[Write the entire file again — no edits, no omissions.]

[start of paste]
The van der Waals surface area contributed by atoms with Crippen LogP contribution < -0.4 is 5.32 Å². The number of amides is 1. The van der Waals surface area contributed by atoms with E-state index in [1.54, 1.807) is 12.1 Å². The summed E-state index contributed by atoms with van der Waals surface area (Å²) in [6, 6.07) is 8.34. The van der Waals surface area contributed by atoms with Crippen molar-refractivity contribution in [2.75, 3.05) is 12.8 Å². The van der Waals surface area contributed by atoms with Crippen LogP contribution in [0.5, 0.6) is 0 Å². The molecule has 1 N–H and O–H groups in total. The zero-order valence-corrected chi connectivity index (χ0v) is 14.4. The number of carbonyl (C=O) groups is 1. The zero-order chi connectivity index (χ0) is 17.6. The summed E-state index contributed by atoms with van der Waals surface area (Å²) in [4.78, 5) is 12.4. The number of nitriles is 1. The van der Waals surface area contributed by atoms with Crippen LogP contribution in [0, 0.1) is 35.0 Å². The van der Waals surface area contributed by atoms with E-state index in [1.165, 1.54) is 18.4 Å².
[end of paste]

The van der Waals surface area contributed by atoms with Crippen LogP contribution < -0.4 is 5.32 Å². The number of amides is 1. The van der Waals surface area contributed by atoms with E-state index in [1.54, 1.807) is 12.1 Å². The summed E-state index contributed by atoms with van der Waals surface area (Å²) in [6, 6.07) is 8.34. The van der Waals surface area contributed by atoms with Crippen molar-refractivity contribution in [2.75, 3.05) is 12.8 Å². The van der Waals surface area contributed by atoms with Crippen LogP contribution in [0.5, 0.6) is 0 Å². The molecule has 1 N–H and O–H groups in total. The zero-order valence-corrected chi connectivity index (χ0v) is 14.4. The number of carbonyl (C=O) groups is 1. The zero-order chi connectivity index (χ0) is 17.6. The summed E-state index contributed by atoms with van der Waals surface area (Å²) in [4.78, 5) is 12.4. The number of nitriles is 1. The van der Waals surface area contributed by atoms with Crippen LogP contribution in [0, 0.1) is 35.0 Å². The van der Waals surface area contributed by atoms with E-state index in [1.165, 1.54) is 18.4 Å².